Brigadier General Theodore Roosevelt, Jr
Brigadier General Theodore Roosevelt, Jr. (World War II)
Theodore Roosevelt, Jr., was the son of President Theodore Roosevelt. He was born September 13, 1887 at the family estate in Oyster Bay, NY. Ted, Jr., graduated from Harvard University in 1908 and entered the business world in the steel and carpet industries before becoming a branch manager of an investment bank.
After service as an officer (rising to the rank of lieutenant colonel) in World War I), Ted, Jr., began his political career in the New York State Assembly. He later was to serve as Assistant Secretary of the Navy, Governor of Puerto Rico (1929–32), and Governor General of the Philippines (1932–33). He resigned and returned to the U.S. shortly after his cousin, Franklin D. Roosevelt, was elected President. He served as Vice President at Doubleday publishing company, later serving as chairman of the board of the American Express Company, as Vice President for Boy Scouts of America, and as President of the National Health Council.
He returned to active duty in April 1941 and was placed in command of the 26th Infantry Regiment, 1st Infantry Division - the same group he fought with in World War I. Late in 1941, he was promoted to the rank of brigadier general. Throughout World War II, Theodore Roosevelt, Jr., suffered from heart trouble and arthritis problems which caused him to walk with a cane. However, he saw action in northern Africa, Sicily, and Italy.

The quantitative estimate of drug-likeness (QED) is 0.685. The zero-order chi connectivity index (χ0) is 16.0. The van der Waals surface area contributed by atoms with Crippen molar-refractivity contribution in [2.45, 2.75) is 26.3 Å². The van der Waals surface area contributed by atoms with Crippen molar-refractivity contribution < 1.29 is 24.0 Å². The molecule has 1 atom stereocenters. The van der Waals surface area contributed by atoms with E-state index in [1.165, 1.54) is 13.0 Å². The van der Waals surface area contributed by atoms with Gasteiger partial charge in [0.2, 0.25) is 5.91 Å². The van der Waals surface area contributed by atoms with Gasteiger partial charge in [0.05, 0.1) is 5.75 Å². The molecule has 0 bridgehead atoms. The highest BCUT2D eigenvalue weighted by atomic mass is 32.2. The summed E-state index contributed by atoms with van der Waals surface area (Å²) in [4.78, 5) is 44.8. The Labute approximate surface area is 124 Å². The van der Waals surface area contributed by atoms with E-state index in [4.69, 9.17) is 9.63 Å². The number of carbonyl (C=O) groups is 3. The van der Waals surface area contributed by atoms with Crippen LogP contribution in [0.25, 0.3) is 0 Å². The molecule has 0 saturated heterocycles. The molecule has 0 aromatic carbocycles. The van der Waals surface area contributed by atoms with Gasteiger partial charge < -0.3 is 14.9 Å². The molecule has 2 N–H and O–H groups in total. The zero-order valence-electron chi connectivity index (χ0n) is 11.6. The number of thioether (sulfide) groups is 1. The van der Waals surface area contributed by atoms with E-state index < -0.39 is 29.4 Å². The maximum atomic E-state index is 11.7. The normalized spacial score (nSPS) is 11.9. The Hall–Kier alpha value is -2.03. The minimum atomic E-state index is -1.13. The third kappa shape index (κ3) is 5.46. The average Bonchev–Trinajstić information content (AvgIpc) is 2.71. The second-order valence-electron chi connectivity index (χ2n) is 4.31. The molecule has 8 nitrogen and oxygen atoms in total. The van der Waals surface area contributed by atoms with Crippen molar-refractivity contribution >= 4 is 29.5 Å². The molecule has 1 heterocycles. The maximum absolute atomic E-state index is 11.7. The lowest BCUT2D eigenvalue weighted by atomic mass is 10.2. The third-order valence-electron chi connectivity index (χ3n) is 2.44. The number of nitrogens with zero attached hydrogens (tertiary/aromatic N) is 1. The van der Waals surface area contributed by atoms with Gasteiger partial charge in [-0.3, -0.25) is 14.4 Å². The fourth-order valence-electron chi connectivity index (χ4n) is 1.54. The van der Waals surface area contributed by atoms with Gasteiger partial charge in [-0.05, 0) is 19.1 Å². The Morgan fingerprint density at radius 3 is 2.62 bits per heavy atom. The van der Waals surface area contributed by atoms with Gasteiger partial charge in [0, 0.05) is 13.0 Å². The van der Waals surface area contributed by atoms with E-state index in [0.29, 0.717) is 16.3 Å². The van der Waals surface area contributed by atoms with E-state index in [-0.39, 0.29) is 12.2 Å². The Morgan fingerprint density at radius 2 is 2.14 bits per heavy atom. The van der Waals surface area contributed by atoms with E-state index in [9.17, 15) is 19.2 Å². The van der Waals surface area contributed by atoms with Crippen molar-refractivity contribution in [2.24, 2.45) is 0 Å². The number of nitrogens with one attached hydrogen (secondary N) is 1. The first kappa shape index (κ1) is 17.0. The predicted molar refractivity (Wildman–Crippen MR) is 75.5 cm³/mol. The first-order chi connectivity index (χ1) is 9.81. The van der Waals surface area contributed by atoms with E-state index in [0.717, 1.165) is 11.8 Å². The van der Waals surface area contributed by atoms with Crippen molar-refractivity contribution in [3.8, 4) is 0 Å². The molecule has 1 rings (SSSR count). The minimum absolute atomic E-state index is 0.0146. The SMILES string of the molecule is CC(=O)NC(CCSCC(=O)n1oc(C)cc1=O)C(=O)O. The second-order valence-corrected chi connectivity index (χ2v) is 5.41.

In 1944 General Eisenhower assigned Ted, Jr., to England to help lead the Normandy invasion on June 6, 1944. On D-Day, Brigadier General Theodore Roosevelt, Jr., led the first wave of the U.S. 4th Infantry Division's landing at Utah Beach and earned the Medal of Honor. His Medal of Honor Citation reads in part “He repeatedly led groups from the beach, over the seawall and established them inland. His valor, courage, and presence in the very front of the attack and his complete unconcern at being under heavy fire inspired the troops to heights of enthusiasm and self-sacrifice. Although the enemy had the beach under constant direct fire, Brig. Gen. Roosevelt moved from one locality to another, rallying men around him, directed and personally led them against the enemy. Under his seasoned, precise, calm, and unfaltering leadership, assault troops reduced beach strong points and rapidly moved inland with minimum casualties. He thus contributed substantially to the successful establishment of the beachhead in France.”
One month after the landing at Utah Beach, he died of a heart attack in France. He is buried at the American cemetery in